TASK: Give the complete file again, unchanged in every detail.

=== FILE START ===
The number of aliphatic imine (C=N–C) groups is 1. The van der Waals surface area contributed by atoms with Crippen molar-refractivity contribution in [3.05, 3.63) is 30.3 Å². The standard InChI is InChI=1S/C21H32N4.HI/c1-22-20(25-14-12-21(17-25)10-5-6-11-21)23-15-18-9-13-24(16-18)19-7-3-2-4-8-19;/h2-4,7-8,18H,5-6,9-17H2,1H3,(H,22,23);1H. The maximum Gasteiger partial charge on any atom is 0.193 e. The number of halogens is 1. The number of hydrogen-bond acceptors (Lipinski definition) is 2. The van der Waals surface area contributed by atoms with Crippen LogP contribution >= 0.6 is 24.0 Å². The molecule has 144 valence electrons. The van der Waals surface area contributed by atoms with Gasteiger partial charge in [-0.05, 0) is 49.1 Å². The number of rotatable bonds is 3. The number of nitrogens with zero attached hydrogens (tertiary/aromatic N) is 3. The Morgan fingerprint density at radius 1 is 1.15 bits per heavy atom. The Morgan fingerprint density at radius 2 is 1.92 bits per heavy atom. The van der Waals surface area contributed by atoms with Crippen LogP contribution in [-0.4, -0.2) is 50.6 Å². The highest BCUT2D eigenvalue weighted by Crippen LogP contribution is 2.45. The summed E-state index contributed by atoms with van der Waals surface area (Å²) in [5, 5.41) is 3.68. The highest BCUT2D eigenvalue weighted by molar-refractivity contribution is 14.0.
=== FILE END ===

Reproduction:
The number of aliphatic imine (C=N–C) groups is 1. The van der Waals surface area contributed by atoms with Crippen molar-refractivity contribution in [3.05, 3.63) is 30.3 Å². The standard InChI is InChI=1S/C21H32N4.HI/c1-22-20(25-14-12-21(17-25)10-5-6-11-21)23-15-18-9-13-24(16-18)19-7-3-2-4-8-19;/h2-4,7-8,18H,5-6,9-17H2,1H3,(H,22,23);1H. The maximum Gasteiger partial charge on any atom is 0.193 e. The number of halogens is 1. The number of hydrogen-bond acceptors (Lipinski definition) is 2. The van der Waals surface area contributed by atoms with Crippen LogP contribution >= 0.6 is 24.0 Å². The molecule has 144 valence electrons. The van der Waals surface area contributed by atoms with Gasteiger partial charge in [-0.05, 0) is 49.1 Å². The number of rotatable bonds is 3. The number of nitrogens with zero attached hydrogens (tertiary/aromatic N) is 3. The Morgan fingerprint density at radius 1 is 1.15 bits per heavy atom. The Morgan fingerprint density at radius 2 is 1.92 bits per heavy atom. The van der Waals surface area contributed by atoms with Crippen LogP contribution in [-0.4, -0.2) is 50.6 Å². The highest BCUT2D eigenvalue weighted by Crippen LogP contribution is 2.45. The summed E-state index contributed by atoms with van der Waals surface area (Å²) in [5, 5.41) is 3.68. The highest BCUT2D eigenvalue weighted by molar-refractivity contribution is 14.0.